by Publius Washingtoniensis on Feb 22, 2013 10:54 am • linkreport

Why has zero consideration been given to relocating the FBI headquarters to Walter Reed? With Walter Reed, 1) the property is large enough, 2) it presumably meets the security requirements, 3) the federal government owns the property, and 4) Walter Reed is served by several bus routes. I see no good reason not to consider and advocate for Walter Reed.

by Ben on Feb 22, 2013 11:05 am • linkreport

@Publius Washingtoniensis
You've raised a few issues. To try to answer:
1. The Hoover BUILDING itself is too small (FBI already has offices scattered around DC they want to consolidate), old, and obsolete. So the building has to go at the least. GSA and FBI have already determined that much.

2. As for the location, there are a few issues. FBI HQ is listed as a "high priority" federal facility and so it has to have certain security requirements. I'm not sure these can be met at the current location and if they can, GSA has determined it's too expensive to do so. The plot the current HQ is on is also some of the most high-value land in the city; GSA knows they can make a bunch of money through either a land swap or selling the plot to a developer.

3. In DC vs out of DC - many of us believe that these big federal facilities don't actually have much to offer the jurisdiction they are located in, and especially little to offer DC. These secure compounds don't really encourage a walkable framework that is compatible with a lot of close-by development.

by MLD on Feb 22, 2013 11:12 am • linkreport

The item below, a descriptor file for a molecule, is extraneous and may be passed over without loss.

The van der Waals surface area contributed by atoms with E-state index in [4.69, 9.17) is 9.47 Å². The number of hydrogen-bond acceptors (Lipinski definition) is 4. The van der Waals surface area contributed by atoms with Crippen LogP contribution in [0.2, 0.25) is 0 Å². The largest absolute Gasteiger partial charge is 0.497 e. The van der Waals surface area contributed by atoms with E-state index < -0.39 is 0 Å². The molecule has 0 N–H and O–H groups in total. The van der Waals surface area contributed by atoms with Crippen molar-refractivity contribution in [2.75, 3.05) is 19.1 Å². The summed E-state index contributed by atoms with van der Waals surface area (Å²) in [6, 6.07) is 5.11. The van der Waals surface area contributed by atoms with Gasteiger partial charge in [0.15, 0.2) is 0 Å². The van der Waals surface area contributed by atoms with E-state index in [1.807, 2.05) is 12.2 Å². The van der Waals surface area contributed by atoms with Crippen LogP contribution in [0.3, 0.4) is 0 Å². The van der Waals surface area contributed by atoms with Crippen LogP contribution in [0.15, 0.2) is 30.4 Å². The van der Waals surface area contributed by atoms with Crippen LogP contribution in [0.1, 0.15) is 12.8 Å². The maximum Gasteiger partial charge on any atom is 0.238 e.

The problem with high security buildings like FBI headquarters is that they're a poor fit for an urban area like DC. Their obsession with security means they are very hesitant to incorporate features like ground floor retail or any real connection to the surrounding neighborhood. The trend with such buildings has been to incorporate security features that keep everyone else as far away as possible length. The FBI building pays no real estate taxes, and many, if not most, of its employees live out in the suburbs (meaning, they don't pay DC income taxes). Overall, the building doesn't seem to add much to the District (certainly not architecturally).

Given all of this, the idea of replacing the building with a mixed-use development like the types we've seen spring up all over DC, with all of the attendant benefits, seems like a no-brainer.

by Potowmack on Feb 22, 2013 11:17 am • linkreport

This article might just be the best I have ever read on GGW, and most of the comments are superb, making an already good article even better.

Great job, Geoff.

@Publius Washingtoniensis, don't forget that the Hoover Building is just the "tip of the iceberg" as far as FBI offices in Washington go. The Bureau has additional headquarters staff scattered around many other buildings in leased space. The Bureau's management would like to have all of those various offices consolidated to one campus, and apparently the Hoover site just isn't big enough.

by C. P. Zilliacus on Feb 22, 2013 11:18 am • linkreport

Thanks to MLD, Potowmack, and C.P. Zilliacus for their useful insights. I guess the security issue trumps everything in the post-9/11 era. Too bad, because it would be better for FBI staff to interact daily with private sector and public sector non-agency folks.